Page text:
Craig Pedersen and Linsey Wellman looked exhausted but happy at the end of IMOOfest 2013 on Sunday night.
The two IMOO (Improvising Musicians of Ottawa-Outaouais) programming directors had been going full out for three days of the festival. They were organizing all the last-minute details and cleanup, introducing acts, and publicizing each night, as well as all the pre-festival arrangements which had occupied them for months beforehand. And although they had originally planned to play only in the IMOO orchestra, they each ended up unexpectedly performing in another set as well.
But they were satisfied: “I feel great”, they both said, with Wellman continuing that “musically, it was a big success. There was some really stellar music. That was the most important thing. And there were people here; everybody who came seemed to be really happy. It was just a really great chance to get some people in the community all together, in one place."
The festival featured a wide range of musicians from Ottawa, Montreal, and Toronto, all playing improvised music, but on many different instruments and presenting a wide diversity of sounds. Pedersen said one highlight for him was playing with (ex-Ottawa, now-Toronto) guitarist Justin Haynes. Haynes became an unexpected extra headliner when Jennifer Giles invited him to play in her trio – with results that “floored” Pedersen.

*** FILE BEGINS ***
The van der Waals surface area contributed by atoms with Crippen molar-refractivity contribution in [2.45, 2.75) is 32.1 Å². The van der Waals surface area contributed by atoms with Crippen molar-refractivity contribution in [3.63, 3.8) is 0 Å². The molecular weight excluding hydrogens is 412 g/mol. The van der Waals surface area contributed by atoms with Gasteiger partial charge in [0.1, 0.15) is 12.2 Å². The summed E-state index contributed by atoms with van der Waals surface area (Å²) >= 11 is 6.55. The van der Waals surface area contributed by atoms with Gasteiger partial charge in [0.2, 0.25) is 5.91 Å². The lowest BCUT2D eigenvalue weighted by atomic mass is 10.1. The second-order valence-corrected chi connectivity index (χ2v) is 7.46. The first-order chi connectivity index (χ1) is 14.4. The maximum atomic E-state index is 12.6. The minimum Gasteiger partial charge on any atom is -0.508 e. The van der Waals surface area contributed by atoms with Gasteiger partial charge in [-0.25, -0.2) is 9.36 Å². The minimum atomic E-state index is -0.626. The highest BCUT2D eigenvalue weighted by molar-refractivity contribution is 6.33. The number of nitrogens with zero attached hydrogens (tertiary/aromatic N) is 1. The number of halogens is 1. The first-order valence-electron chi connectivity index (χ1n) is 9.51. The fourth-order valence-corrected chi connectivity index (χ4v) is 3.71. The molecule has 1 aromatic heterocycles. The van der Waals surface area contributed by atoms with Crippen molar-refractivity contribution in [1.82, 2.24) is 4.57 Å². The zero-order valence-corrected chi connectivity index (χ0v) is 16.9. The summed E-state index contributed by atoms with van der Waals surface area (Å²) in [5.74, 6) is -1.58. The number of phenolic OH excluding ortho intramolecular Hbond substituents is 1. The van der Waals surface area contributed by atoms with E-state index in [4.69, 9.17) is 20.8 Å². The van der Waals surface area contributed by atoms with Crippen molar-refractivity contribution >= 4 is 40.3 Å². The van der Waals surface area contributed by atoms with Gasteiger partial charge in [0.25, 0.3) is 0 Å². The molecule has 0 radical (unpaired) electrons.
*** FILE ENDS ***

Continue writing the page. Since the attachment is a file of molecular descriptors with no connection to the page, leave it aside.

The festival broke even financially, Pedersen said, thanks to a City of Ottawa grant, and donations from several musicians who played at the festival, augmenting the admission fees. Revenues from beer and alcohol sales and sales of CDs and T-shirts also added to their funds, and they also had savings from IMOOfest 2012 and other larger concerts they had promoted: “we are pretty good at saving our pennies throughout the year.”
It attracted fewer people than they had hoped, Pedersen said, but “attendance is a crap shoot.” Wellman pointed out that the festival attracted new listeners who hadn't been seen at IMOO's regular Sunday concerts at the Umi Café. He hoped they would come back on Sundays because “if they like this, they're going to like the things that we're doing throughout the year.”
Most importantly, “it always felt like there was a good-sized audience who were engaged in the music. When I was performing, I felt like I was playing for a good audience. And I think everyone who played felt the same way.”